Properties may also declare privacy by preceding the
Property keyword with
Private. You cannot use
Private keywords with the
Class block. You cannot access classes to make custom objects from other scripts.
It is recommended to use private variables and public properties in the way shown in this example so that you have more control over what can be stored and retrieved.
The methods, public variables, and public properties can be collectively called the "members" of the class or object.
You should indent your code for readability based on the starting and ending of classes and its methods and properties.
Default property or method
A property get or function can be declared as the
Default property or function of that class. There can be only one default member, and it cannot be a variable, a property let, or a property set. A
Default member must always be declared
Class clsMyClass Public Default Property Get Name() Name = "MyObject" End Property End Class
To access this special default property, you can use the object name, the
., and the name:
Or you can get the property just by using the object's name:
If the result of an object value is used as a non-object (as it is in the case of AddQ: looking for a string), and there is an available default member, that member will be evaluated.
You can also do this with a function:
Class clsMyClass Public Default Function GetName() Name = "MyObject" End Function End Class ... Set MyObj = New clsMyClass AddQ MyObj
Or a subroutine:
Class clsMyClass Public Default Sub ShowName() AddQ "MyObject" End Sub End Class ... Set MyObj = New clsMyClass Call MyObj()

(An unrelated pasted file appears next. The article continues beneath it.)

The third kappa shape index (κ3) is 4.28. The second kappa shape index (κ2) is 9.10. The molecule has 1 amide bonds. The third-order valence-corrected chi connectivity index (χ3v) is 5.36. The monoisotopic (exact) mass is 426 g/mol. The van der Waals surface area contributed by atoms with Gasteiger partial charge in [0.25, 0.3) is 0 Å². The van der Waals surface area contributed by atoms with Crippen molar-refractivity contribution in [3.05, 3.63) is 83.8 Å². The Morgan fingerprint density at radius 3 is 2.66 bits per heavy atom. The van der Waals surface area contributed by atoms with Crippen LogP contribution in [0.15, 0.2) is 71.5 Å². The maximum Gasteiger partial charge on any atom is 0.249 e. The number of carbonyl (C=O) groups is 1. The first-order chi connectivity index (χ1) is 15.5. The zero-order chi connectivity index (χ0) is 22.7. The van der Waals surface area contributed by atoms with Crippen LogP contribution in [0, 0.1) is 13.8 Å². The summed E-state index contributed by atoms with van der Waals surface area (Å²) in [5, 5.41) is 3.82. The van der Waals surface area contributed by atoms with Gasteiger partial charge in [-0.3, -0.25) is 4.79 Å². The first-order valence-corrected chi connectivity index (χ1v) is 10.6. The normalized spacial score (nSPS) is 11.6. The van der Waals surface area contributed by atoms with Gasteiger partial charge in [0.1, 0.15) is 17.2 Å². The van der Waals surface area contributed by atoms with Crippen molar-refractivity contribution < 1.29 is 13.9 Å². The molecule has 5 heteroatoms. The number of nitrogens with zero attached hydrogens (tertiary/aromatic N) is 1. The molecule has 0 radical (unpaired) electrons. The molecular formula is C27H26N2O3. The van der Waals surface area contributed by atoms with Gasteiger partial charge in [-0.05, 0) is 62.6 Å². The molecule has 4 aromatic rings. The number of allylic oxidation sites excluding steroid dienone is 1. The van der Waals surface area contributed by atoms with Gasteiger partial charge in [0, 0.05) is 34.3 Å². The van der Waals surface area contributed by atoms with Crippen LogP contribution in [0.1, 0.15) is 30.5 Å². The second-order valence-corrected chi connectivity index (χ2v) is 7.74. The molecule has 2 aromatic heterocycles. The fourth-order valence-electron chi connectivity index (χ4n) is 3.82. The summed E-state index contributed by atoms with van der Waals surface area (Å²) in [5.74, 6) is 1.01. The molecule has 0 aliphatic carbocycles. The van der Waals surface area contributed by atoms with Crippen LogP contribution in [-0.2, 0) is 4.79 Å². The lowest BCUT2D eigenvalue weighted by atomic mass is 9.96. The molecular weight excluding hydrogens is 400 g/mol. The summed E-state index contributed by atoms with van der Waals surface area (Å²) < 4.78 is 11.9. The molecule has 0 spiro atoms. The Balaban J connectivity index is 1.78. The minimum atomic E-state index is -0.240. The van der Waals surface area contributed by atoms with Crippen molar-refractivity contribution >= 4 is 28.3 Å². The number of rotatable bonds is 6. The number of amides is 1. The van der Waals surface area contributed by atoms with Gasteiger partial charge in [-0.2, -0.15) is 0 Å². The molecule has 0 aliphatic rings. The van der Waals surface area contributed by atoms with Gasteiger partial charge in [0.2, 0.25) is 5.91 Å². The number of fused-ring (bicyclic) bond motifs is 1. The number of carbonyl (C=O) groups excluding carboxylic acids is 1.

Here is an example of an object that you can store a non-object value into (using a default property):
Class clsMyClass Private TheValue Private Sub Class_Initialize() TheValue = "MyObject" End Sub Public Default Property Get Value() Value = TheValue End Property Public Property Let Value(NewValue) TheValue = NewValue End Property End Class ... Set MyObj = New clsMyClass AddQ MyObj ' "MyObject" MyObj.NewValue = "the new value" AddQ MyObj ' "the new value"
Try not to use parameter-less default properties, because you might get tricked into thinking that assigning
MyObj = some value assigns to the let property of the same name as the default. Instead, the variable
MyObj is just being reassigned.
The Scripting.Dictionary is an example of an object with a default property which requires an argument. You can access the
Item property without typing the
Set Dict = CreateObject("Scripting.Dictionary") ' old way: Dict.Item(Key) = Value AddQ Dict.Item(Key) ' new way: Dict(Key) = Value AddQ Dict(Key)
Constructing and deconstructing
To create or "construct" an object, use the
New keyword as mentioned before:
Set MyObj = New clsMyClass
When this is done, the object is created and a "initialize" event is fired inside the class. If there is a subroutine in the class with the name
Class_Initialize, that subroutine will be called. This is a simple "constructor", which allows you to have the object do something to prepare its contents, if necessary.
To destroy or "deconstruct" an object, set the variable to
Set MyObj = Nothing
The object will fire a "terminate" event, then clean itself up. If there is a subroutine with the name
Class_Terminate, that will be called in the same manner.
Constructors and deconstructors cannot have parameters like in other programming languages.